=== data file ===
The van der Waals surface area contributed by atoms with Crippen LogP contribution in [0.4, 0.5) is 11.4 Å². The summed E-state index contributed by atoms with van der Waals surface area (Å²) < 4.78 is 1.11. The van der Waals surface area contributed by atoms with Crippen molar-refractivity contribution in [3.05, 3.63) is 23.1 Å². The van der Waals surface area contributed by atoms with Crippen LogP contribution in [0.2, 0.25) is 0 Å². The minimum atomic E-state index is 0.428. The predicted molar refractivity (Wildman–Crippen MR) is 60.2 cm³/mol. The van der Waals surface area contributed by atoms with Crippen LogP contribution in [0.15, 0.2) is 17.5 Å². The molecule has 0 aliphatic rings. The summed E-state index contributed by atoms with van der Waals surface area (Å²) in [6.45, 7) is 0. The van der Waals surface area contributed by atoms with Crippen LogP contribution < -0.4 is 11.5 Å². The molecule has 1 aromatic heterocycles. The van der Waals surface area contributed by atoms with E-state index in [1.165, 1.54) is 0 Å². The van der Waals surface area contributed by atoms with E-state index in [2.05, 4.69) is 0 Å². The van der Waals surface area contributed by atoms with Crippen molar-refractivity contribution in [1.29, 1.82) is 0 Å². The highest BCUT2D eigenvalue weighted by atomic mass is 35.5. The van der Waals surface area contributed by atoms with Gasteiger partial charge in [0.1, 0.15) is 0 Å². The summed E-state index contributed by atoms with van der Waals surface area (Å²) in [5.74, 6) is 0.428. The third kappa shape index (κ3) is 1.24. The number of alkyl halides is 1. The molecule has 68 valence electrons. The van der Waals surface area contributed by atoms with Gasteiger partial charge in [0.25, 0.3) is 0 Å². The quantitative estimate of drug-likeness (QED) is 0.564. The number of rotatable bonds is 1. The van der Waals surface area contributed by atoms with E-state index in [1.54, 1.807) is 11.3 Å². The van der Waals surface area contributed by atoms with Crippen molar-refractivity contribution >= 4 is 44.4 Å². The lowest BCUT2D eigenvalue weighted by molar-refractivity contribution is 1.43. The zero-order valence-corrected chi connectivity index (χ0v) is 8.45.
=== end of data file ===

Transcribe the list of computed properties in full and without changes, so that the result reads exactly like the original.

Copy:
The van der Waals surface area contributed by atoms with Crippen LogP contribution in [0.4, 0.5) is 11.4 Å². The summed E-state index contributed by atoms with van der Waals surface area (Å²) < 4.78 is 1.11. The van der Waals surface area contributed by atoms with Crippen molar-refractivity contribution in [3.05, 3.63) is 23.1 Å². The van der Waals surface area contributed by atoms with Crippen LogP contribution in [0.2, 0.25) is 0 Å². The minimum atomic E-state index is 0.428. The predicted molar refractivity (Wildman–Crippen MR) is 60.2 cm³/mol. The van der Waals surface area contributed by atoms with Crippen LogP contribution in [0.15, 0.2) is 17.5 Å². The molecule has 0 aliphatic rings. The summed E-state index contributed by atoms with van der Waals surface area (Å²) in [6.45, 7) is 0. The van der Waals surface area contributed by atoms with Crippen LogP contribution < -0.4 is 11.5 Å². The molecule has 1 aromatic heterocycles. The van der Waals surface area contributed by atoms with E-state index in [1.165, 1.54) is 0 Å². The van der Waals surface area contributed by atoms with E-state index in [2.05, 4.69) is 0 Å². The van der Waals surface area contributed by atoms with Crippen molar-refractivity contribution in [1.29, 1.82) is 0 Å². The highest BCUT2D eigenvalue weighted by atomic mass is 35.5. The van der Waals surface area contributed by atoms with Gasteiger partial charge in [0.1, 0.15) is 0 Å². The summed E-state index contributed by atoms with van der Waals surface area (Å²) in [5.74, 6) is 0.428. The third kappa shape index (κ3) is 1.24. The number of alkyl halides is 1. The molecule has 68 valence electrons. The van der Waals surface area contributed by atoms with Gasteiger partial charge in [0.25, 0.3) is 0 Å². The quantitative estimate of drug-likeness (QED) is 0.564. The number of rotatable bonds is 1. The van der Waals surface area contributed by atoms with E-state index in [1.54, 1.807) is 11.3 Å². The van der Waals surface area contributed by atoms with Crippen molar-refractivity contribution >= 4 is 44.4 Å². The lowest BCUT2D eigenvalue weighted by molar-refractivity contribution is 1.43. The zero-order valence-corrected chi connectivity index (χ0v) is 8.45.